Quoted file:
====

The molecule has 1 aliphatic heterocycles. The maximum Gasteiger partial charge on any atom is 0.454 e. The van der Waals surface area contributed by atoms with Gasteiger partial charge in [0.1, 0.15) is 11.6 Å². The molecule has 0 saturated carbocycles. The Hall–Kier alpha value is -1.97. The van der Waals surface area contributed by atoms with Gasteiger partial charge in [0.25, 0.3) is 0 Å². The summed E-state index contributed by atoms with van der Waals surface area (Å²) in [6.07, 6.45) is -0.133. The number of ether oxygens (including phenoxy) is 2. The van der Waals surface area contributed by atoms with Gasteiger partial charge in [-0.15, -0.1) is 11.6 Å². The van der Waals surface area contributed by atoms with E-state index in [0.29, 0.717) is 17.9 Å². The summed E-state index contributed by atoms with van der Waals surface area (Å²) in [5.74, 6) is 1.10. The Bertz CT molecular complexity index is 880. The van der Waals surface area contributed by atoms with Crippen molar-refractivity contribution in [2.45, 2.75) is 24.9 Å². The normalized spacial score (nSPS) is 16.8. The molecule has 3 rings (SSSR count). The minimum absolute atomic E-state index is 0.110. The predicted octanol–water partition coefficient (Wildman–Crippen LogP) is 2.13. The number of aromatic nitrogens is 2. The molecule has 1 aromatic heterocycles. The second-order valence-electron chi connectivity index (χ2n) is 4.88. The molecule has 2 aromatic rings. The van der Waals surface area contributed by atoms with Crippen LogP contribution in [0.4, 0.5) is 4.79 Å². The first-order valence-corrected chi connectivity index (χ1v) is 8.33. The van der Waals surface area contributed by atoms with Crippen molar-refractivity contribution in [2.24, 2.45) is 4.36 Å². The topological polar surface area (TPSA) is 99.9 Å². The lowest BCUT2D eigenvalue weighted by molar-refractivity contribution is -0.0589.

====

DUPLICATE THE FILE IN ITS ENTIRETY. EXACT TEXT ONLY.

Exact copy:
The molecule has 1 aliphatic heterocycles. The maximum Gasteiger partial charge on any atom is 0.454 e. The van der Waals surface area contributed by atoms with Gasteiger partial charge in [0.1, 0.15) is 11.6 Å². The molecule has 0 saturated carbocycles. The Hall–Kier alpha value is -1.97. The van der Waals surface area contributed by atoms with Gasteiger partial charge in [0.25, 0.3) is 0 Å². The summed E-state index contributed by atoms with van der Waals surface area (Å²) in [6.07, 6.45) is -0.133. The number of ether oxygens (including phenoxy) is 2. The van der Waals surface area contributed by atoms with Gasteiger partial charge in [-0.15, -0.1) is 11.6 Å². The van der Waals surface area contributed by atoms with E-state index in [0.29, 0.717) is 17.9 Å². The summed E-state index contributed by atoms with van der Waals surface area (Å²) in [5.74, 6) is 1.10. The Bertz CT molecular complexity index is 880. The van der Waals surface area contributed by atoms with Crippen molar-refractivity contribution in [2.45, 2.75) is 24.9 Å². The normalized spacial score (nSPS) is 16.8. The molecule has 3 rings (SSSR count). The minimum absolute atomic E-state index is 0.110. The predicted octanol–water partition coefficient (Wildman–Crippen LogP) is 2.13. The number of aromatic nitrogens is 2. The molecule has 1 aromatic heterocycles. The second-order valence-electron chi connectivity index (χ2n) is 4.88. The molecule has 2 aromatic rings. The van der Waals surface area contributed by atoms with Crippen LogP contribution in [0.4, 0.5) is 4.79 Å². The first-order valence-corrected chi connectivity index (χ1v) is 8.33. The van der Waals surface area contributed by atoms with Crippen molar-refractivity contribution in [2.24, 2.45) is 4.36 Å². The topological polar surface area (TPSA) is 99.9 Å². The lowest BCUT2D eigenvalue weighted by molar-refractivity contribution is -0.0589.